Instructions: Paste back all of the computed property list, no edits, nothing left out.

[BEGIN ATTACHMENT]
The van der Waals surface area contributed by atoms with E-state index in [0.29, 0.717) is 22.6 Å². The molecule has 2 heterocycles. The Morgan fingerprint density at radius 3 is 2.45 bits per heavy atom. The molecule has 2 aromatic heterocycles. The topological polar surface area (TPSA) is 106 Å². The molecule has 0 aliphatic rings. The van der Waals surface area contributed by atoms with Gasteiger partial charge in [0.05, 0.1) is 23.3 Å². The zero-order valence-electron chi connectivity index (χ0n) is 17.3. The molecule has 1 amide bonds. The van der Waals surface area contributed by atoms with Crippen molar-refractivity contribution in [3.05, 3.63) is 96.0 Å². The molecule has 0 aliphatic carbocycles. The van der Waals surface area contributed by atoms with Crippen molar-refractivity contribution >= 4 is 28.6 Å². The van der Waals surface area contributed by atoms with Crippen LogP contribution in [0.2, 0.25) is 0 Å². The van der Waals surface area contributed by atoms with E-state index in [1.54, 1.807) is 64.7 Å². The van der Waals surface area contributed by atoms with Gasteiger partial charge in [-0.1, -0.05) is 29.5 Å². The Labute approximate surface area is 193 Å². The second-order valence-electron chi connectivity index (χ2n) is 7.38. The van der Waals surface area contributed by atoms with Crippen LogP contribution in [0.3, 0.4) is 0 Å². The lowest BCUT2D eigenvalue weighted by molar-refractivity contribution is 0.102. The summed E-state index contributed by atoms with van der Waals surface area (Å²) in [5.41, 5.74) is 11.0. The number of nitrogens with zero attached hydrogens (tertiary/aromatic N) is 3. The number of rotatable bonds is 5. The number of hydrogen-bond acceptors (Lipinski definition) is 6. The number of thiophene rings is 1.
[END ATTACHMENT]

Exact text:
The van der Waals surface area contributed by atoms with E-state index in [0.29, 0.717) is 22.6 Å². The molecule has 2 heterocycles. The Morgan fingerprint density at radius 3 is 2.45 bits per heavy atom. The molecule has 2 aromatic heterocycles. The topological polar surface area (TPSA) is 106 Å². The molecule has 0 aliphatic rings. The van der Waals surface area contributed by atoms with Gasteiger partial charge in [0.05, 0.1) is 23.3 Å². The zero-order valence-electron chi connectivity index (χ0n) is 17.3. The molecule has 1 amide bonds. The van der Waals surface area contributed by atoms with Crippen molar-refractivity contribution in [3.05, 3.63) is 96.0 Å². The molecule has 0 aliphatic carbocycles. The van der Waals surface area contributed by atoms with Crippen molar-refractivity contribution >= 4 is 28.6 Å². The van der Waals surface area contributed by atoms with Crippen LogP contribution in [0.2, 0.25) is 0 Å². The van der Waals surface area contributed by atoms with E-state index in [1.54, 1.807) is 64.7 Å². The van der Waals surface area contributed by atoms with Gasteiger partial charge in [-0.1, -0.05) is 29.5 Å². The Labute approximate surface area is 193 Å². The second-order valence-electron chi connectivity index (χ2n) is 7.38. The van der Waals surface area contributed by atoms with Crippen LogP contribution in [0.3, 0.4) is 0 Å². The lowest BCUT2D eigenvalue weighted by molar-refractivity contribution is 0.102. The summed E-state index contributed by atoms with van der Waals surface area (Å²) in [5.41, 5.74) is 11.0. The number of nitrogens with zero attached hydrogens (tertiary/aromatic N) is 3. The number of rotatable bonds is 5. The number of hydrogen-bond acceptors (Lipinski definition) is 6. The number of thiophene rings is 1.